The twelve relatively brief pieces making up The Sounding Door, a trio work by Guy-Frank Pellerin, Matthias Boss and Marcello Magliocchi, represent a variety of inspired chamber improvisation grounded in the textural multiplicity afforded by similarly pitched but timbrally different instruments.
Although each participant is a multi-instrumentalist—Pellerin plays three different types of saxophone as well as bone flute and clarinet; Boss contributes violin, flute and voice; and Magliocchi plays guitar, percussion and a sound-producing sculpture created by M. Andrea Dami—the tracks are never crowded but instead leave space for each individual instrument to develop its voice in tandem with the others.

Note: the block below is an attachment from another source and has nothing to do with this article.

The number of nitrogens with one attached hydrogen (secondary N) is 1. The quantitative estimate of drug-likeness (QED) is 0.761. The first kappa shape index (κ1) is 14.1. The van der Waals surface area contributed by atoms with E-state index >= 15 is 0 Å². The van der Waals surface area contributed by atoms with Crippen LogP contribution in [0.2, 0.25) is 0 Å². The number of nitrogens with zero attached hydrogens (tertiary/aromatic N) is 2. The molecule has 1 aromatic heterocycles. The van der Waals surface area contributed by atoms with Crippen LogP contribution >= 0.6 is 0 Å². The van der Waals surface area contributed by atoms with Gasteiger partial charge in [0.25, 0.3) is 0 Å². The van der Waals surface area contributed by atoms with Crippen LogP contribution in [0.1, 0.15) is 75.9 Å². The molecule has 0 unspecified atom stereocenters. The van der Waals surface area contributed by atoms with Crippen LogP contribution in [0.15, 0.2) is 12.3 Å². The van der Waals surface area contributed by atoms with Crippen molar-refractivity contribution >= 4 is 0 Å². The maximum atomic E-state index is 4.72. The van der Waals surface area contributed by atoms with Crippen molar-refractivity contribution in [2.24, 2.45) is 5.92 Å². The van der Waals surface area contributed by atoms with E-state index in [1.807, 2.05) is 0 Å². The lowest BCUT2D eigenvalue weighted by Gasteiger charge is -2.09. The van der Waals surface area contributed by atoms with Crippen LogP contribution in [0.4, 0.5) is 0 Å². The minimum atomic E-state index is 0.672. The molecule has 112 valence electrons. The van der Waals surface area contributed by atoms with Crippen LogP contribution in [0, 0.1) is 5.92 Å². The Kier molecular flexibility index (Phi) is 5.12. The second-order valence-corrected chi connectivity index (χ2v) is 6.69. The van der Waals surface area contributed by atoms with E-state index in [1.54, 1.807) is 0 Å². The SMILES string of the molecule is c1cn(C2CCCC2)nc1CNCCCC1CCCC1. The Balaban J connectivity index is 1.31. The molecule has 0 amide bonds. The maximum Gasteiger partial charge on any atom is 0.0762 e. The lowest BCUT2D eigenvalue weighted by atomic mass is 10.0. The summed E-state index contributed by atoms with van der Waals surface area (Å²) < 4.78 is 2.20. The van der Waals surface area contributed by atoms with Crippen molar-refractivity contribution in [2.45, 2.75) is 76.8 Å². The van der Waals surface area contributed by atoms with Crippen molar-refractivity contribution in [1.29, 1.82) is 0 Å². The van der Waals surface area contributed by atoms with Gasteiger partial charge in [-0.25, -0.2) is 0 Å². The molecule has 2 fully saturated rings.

Most of the pieces focus on the interplay of Pellerin’s reeds and flute with Boss’s violin. The juxtaposition of the violin with the soprano and sopranino saxophones creates a musical tension built on the simultaneous convergence of pitches and divergence of timbre, which often serve to emphasize the brightness of the violin. By contrast, the track Incertitude Rêvée puts the violin against the clarinet’s lower register, the latter taking on the unlikely function of a pseudo-cello in an updated continuo. Un Bicchiere di Spumante features plucked violin and baritone saxophone against a shimmering background of cymbals and other metallic percussion—quite possibly a case of the sculpture audibly asserting itself in the mix.